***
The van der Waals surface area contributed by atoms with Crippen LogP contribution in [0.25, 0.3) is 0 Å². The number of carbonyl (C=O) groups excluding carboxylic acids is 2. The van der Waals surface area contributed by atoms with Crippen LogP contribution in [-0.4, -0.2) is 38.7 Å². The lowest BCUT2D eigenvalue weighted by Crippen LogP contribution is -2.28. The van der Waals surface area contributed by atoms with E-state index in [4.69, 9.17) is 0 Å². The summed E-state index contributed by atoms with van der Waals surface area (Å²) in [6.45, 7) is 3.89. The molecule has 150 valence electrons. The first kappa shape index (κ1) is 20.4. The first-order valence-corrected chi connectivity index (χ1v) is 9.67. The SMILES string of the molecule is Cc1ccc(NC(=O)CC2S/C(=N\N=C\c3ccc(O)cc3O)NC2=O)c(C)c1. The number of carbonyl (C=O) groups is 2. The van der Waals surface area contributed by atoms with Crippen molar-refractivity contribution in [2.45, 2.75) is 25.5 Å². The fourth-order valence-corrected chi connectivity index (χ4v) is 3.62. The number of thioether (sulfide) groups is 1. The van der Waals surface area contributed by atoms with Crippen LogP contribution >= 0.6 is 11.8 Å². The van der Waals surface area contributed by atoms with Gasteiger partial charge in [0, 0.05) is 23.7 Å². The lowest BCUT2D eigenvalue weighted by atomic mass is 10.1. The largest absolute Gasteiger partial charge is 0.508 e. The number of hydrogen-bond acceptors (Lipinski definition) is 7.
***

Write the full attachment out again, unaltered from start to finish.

The van der Waals surface area contributed by atoms with Crippen LogP contribution in [0.25, 0.3) is 0 Å². The number of carbonyl (C=O) groups excluding carboxylic acids is 2. The van der Waals surface area contributed by atoms with Crippen LogP contribution in [-0.4, -0.2) is 38.7 Å². The lowest BCUT2D eigenvalue weighted by Crippen LogP contribution is -2.28. The van der Waals surface area contributed by atoms with E-state index in [4.69, 9.17) is 0 Å². The summed E-state index contributed by atoms with van der Waals surface area (Å²) in [6.45, 7) is 3.89. The molecule has 150 valence electrons. The first kappa shape index (κ1) is 20.4. The first-order valence-corrected chi connectivity index (χ1v) is 9.67. The SMILES string of the molecule is Cc1ccc(NC(=O)CC2S/C(=N\N=C\c3ccc(O)cc3O)NC2=O)c(C)c1. The number of carbonyl (C=O) groups is 2. The van der Waals surface area contributed by atoms with Crippen molar-refractivity contribution in [2.45, 2.75) is 25.5 Å². The fourth-order valence-corrected chi connectivity index (χ4v) is 3.62. The number of thioether (sulfide) groups is 1. The van der Waals surface area contributed by atoms with Crippen LogP contribution >= 0.6 is 11.8 Å². The van der Waals surface area contributed by atoms with Gasteiger partial charge in [0, 0.05) is 23.7 Å². The lowest BCUT2D eigenvalue weighted by atomic mass is 10.1. The largest absolute Gasteiger partial charge is 0.508 e. The number of hydrogen-bond acceptors (Lipinski definition) is 7.